The European Parliament has shelved a vote to approve the Brexit trade deal with the UK after London “violated” the terms of the agreement.
The Conference of Presidents – a body consisting of the parliament’s president and the chairs of its political groupings – agreed to postpone the decision on which date to hold the vote until they next meet, a source at the European Parliament told Euronews.
EU leaders were due to agree on a date for a final vote on the Brexit agreement, which is only provisionally in force until it is ratified by MEPs, on Thursday but instead decided to hold back after Brussels accused the UK of violating the terms on Wednesday.
The UK unilaterally announced a grace period on border checks on agri-food products entering Northern Ireland, a move which has angered Brussels.
The EU argues that constitutes a “violation” of the Northern Ireland Protocol, a term of the Brexit agreement designed to maintain an open border on the island of Ireland.
Under the terms of the protocol, Northern Ireland would still be subject to some EU laws, which means that customs declarations and some checks on goods entering Northern Ireland from mainland Britain are required.
The protocol, agreed between the UK and the EU during the Brexit deal negotiations, has angered unionists in Northern Ireland and caused delays in supplies reaching supermarkets and shops in the country.
In a tweet following the Conference of Presidents’ meeting on Thursday, German MEP Bernd Lange quoted the Withdrawal Agreement and added the commentary: “Still valid”.
Speaking on Thursday, Irish foreign minister Simon Coveney said the EU was now “negotiating with a partner it simply can’t trust”.
In an interview with Irish broadcaster RTE’s Morning Ireland programme, he said progress was being made on the Northern Ireland Protocol but the timing of the UK’s actions couldn’t have been worse.
“That is why the EU is now looking at legal options and legal action which means a much more formalised and rigid negotiation process as opposed to a process of partnership where you try to solve the problems together,” Coveney said.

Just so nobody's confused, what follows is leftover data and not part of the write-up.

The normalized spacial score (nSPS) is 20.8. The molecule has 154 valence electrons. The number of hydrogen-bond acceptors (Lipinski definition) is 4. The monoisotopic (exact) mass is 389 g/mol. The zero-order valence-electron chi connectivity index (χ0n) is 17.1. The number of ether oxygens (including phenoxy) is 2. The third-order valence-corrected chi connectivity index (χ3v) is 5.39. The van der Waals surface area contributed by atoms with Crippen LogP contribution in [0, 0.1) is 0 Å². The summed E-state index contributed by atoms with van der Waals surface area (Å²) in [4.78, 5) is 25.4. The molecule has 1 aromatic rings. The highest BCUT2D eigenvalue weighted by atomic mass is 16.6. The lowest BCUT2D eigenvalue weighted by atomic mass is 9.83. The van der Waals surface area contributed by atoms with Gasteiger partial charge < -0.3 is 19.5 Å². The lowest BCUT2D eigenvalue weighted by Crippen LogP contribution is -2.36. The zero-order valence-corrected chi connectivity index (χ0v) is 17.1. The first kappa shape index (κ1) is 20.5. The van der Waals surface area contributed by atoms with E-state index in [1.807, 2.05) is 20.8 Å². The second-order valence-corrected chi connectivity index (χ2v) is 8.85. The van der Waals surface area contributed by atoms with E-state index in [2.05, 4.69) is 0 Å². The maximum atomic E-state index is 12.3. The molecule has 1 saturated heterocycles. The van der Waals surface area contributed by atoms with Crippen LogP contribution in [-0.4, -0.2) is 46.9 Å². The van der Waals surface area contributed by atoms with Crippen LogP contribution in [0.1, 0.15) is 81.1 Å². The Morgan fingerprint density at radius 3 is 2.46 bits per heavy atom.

Northern Ireland’s first minister Arlene Foster, whose party the DUP has launched legal action against the protocol, insisted on Thursday the decision to delay border controls was about helping local businesses rather than breaching international law.
“I believe in the rule of law, and therefore we will pursue every legal and political means to try and get through that this is not working for Northern Ireland and is causing real damage,” she said.
“I mean, I’m so disappointed to hear the reaction of the Irish government this morning. They say that they had no difficulty with extending grace periods, but yet they’re out saying that the UK government has broken international law which is simply not the case”.
Speaking on a visit to Middlesbrough on Thursday, UK prime minister Boris Johnson said: “We are taking some temporary and technical measures to ensure that there are no barriers in the Irish Sea, to make sure things flow freely between GB and NI and that’s what you would expect”.
“Obviously these are matters for continuing intensive discussions with our friends.
“I’m sure with a bit of goodwill and common sense all these technical problems are eminently solvable”.